The Greens in Government will be using these new models of economic thinking that balance economic and environmental and social outcomes to guide us in our decision making. We urge others to start doing the same.
Shaw goes on to talk about what this would look like in practical terms. As expected, 100% renewable energy is there, not just electricity but transport fuels and industrial heat (100% renewable energy generation is in the Confidence and Supply Agreement for this reason).
We would have zero waste to landfill: waste would be designed out of industrial processes, and what little waste remains would be captured and reused, refurbished or recycled. Eugenie is currently reviewing the Waste Minimisation Act to achieve this outcome.
In fact, zero would be regarded as the goal in a number of areas – greenhouse gas emissions into the atmosphere, air pollution, chemical pollution, nitrogen and phosphorous loading, zero homelessness, and zero people living in poverty.
We’d be designing industrial processes, products and services that regenerate resources rather than deplete them.
Rather than crossing our fingers and hoping that GDP growth would trickle down into poverty alleviation, we’d be distributive by design, consciously building models of commerce that systematically increase wealth across the widest possible base so all of our people benefit.
The speech moves onto legislative frameworks. The plan is to use this term to build the structure that will enable NZ to move to a green economy in the coming decades. Somewhat controversially, Shaw references the neoliberal revolution in NZ as an example of how to create the architecture of an economy.
We were one of the first countries in the world to put in place the architecture of the current economy. In reality, legislatively, it came down to a handful of Acts of Parliament: The State Services Act, The Reserve Bank Act, The Public Finance Act, The Employment Contracts Act, and The Resource Management Act.
Shaw believe those five Acts have more than any others determined the economy since the 80s.
The Greens in Government now want to look at what the new cornerstones for the next thirty years might be that reshape the New Zealand economy to be one of the first truly sustainable economies in the world – that delivers for our environment and our people.
He lists the following as intentions for action in the near future,
It’s important to remember that this is a speech from the Green Party, not the government. Shaw is upfront about the need for the Greens to be in parliament beyond this term (that’s a heads up to activists and supporters). Their plan is ambitious, and I’ll be interested to see how much they can achieve of that over time. It’s very clear that it will only work with support and movement on the part of the other parties. Extra-parliamentary support will be critical too, so there is a lot here for activists to pay attention to. The Greens are frogwhistling to the people already on board with green politics, but they’re also being transparent to the whole of society about what they want and intend to do and why it’s important. And it’s an invitation.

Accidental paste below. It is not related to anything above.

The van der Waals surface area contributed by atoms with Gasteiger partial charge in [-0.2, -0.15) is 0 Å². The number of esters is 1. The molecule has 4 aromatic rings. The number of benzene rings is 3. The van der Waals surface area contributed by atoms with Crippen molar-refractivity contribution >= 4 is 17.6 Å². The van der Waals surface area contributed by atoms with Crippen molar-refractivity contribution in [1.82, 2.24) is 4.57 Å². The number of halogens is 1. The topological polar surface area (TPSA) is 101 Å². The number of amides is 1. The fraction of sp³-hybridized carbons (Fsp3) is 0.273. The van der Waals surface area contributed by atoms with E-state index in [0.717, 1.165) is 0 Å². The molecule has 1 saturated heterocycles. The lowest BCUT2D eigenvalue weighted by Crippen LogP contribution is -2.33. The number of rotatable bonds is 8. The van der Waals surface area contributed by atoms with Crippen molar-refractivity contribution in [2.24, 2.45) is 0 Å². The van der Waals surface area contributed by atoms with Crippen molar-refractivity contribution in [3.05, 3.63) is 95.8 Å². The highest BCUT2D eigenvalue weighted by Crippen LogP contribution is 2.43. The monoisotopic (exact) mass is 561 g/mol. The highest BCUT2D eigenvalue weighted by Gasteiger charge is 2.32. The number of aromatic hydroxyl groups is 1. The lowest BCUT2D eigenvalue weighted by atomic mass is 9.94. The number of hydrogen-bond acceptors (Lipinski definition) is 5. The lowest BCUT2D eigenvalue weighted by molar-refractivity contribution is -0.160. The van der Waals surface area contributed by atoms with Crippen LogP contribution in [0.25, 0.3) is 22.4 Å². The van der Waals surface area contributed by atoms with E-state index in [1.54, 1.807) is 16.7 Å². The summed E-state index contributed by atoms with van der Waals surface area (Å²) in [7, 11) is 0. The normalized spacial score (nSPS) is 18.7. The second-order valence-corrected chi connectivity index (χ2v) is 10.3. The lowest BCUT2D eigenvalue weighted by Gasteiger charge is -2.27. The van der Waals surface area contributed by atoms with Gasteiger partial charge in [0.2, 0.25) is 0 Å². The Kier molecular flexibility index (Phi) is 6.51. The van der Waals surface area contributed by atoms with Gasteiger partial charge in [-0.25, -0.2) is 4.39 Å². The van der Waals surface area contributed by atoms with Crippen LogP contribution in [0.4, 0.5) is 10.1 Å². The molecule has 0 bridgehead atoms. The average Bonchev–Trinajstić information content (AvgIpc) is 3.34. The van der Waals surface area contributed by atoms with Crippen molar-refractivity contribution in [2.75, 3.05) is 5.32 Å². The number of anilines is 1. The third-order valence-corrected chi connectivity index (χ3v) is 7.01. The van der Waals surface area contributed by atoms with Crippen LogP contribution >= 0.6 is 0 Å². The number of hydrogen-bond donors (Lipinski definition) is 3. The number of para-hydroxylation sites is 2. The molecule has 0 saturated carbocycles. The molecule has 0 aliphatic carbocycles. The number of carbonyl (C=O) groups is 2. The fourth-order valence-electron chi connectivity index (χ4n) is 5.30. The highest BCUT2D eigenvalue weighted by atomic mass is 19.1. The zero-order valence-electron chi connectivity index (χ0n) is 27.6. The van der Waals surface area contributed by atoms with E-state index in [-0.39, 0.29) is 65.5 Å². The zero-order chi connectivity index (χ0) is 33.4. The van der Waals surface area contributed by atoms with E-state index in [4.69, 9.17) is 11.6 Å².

No doubt there will be the usual criticism that the Greens are too small and don’t have enough power to make Labour do anything, but this misses the point. The Greens want change, not power, and they are very good at influencing policy by working the long game with integrity. That Labour front footed a bunch of traditional GP policy areas in the election was a win for the Greens when one looks through a green politics lens rather than the conventional macho, ‘power and leverage is all that matters’ one.
One of the key issues now in transitioning to a sustainable economy is whether Labour will be willing to be influenced by the Greens and how much. It’s a good sign that they’re already on board with the bare bones, and I’m immensely grateful that Jacinda Ardern is PM, because she appears to have the capacity to work with others and not hoard power for the sake of it. I haven’t said anything about NZ First, mostly because I don’t know where they fit in with all this, but Shaw sounds confident in the shared policy.
There is so much good stuff in this speech. I feel like I will be holding my breath for a while, waiting to see which way this falls. After 2 decades of NZ wanting the Greens but not enabling them to lead, I feel we have a second chance now to do the right thing.